Chapter 8
Egypt
Egypt
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Country name: Arab Republic of Egypt, Egypt
Capital: Cairo
Location: Northern Africa, bordering the
Mediterranean Sea, between Libya and the Gaza
Strip, and the Red Sea north of Sudan, and
includes the Asian Sinai Peninsula
Border countries: Gaza Strip, Israel, Libya,
Sudan
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Government type: republic
Population: 74,718,797 (July 2003 est.). Most
populated in the Arab world, and the second
(after Nigeria) in Africa.
Languages: Arabic (official), English and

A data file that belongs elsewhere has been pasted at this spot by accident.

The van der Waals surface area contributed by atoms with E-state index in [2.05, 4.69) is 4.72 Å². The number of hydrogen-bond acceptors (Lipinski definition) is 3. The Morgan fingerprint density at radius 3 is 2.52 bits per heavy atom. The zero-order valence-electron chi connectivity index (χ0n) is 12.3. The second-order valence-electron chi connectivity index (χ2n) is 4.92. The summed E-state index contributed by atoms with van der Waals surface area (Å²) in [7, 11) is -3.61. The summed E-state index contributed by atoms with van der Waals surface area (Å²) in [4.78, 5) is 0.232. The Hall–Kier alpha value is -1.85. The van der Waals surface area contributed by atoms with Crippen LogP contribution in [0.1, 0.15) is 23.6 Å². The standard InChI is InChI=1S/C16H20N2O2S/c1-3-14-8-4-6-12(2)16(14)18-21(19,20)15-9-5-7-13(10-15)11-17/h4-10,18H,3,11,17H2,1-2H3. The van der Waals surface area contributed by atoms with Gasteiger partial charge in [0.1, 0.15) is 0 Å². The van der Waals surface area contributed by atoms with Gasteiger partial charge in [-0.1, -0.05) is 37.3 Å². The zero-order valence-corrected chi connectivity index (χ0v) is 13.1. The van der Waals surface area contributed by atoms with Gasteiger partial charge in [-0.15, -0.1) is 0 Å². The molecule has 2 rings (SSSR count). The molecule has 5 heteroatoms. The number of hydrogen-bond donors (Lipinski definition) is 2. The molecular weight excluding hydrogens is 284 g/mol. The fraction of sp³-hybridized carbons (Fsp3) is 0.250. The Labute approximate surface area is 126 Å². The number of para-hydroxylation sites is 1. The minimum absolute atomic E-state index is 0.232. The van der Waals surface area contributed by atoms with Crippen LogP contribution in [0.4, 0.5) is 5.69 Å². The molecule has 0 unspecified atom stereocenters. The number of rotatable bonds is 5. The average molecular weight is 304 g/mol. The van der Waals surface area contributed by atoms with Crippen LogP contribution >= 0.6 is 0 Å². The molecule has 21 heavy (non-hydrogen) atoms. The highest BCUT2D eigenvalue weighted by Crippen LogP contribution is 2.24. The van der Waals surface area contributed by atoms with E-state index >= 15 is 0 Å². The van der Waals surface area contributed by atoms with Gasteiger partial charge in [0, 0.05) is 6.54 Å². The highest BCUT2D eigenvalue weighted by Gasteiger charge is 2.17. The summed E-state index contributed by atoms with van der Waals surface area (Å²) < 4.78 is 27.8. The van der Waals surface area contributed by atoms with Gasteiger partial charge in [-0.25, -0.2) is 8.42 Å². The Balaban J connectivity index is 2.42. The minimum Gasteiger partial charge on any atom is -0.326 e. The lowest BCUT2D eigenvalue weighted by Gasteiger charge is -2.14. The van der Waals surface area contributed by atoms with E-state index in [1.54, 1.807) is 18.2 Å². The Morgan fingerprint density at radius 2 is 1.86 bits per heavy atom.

French widely understood by educated classes
Religions: Muslim (mostly Sunni) 94%,
Coptic Christian and other 6%
GDP – per capita: purchasing power parity $4,000 (2002 est.) (134th in the world)
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Industries: textiles, food processing, tourism,
chemicals, hydrocarbons, construction,
cement, metals
Currency: Egyptian pound (EGP) (CIA,
World Fact Book)
Important Facts
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One of the top destinations (with Saudi Arabia
and United Arab Emirates) in Middle East
4,9 million international tourist arrivals
 $3,8 million international tourism receipts (the
highest in the region) (WTO, 2003)
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Coastline: 2,450 km
Terrain: vast desert plateau interrupted by Nile
valley and delta
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Climate: desert; hot, dry summers with moderate
winters (CIA, World Fact Book). Egypt is
dominated by sand and water. Nearly all Egypt is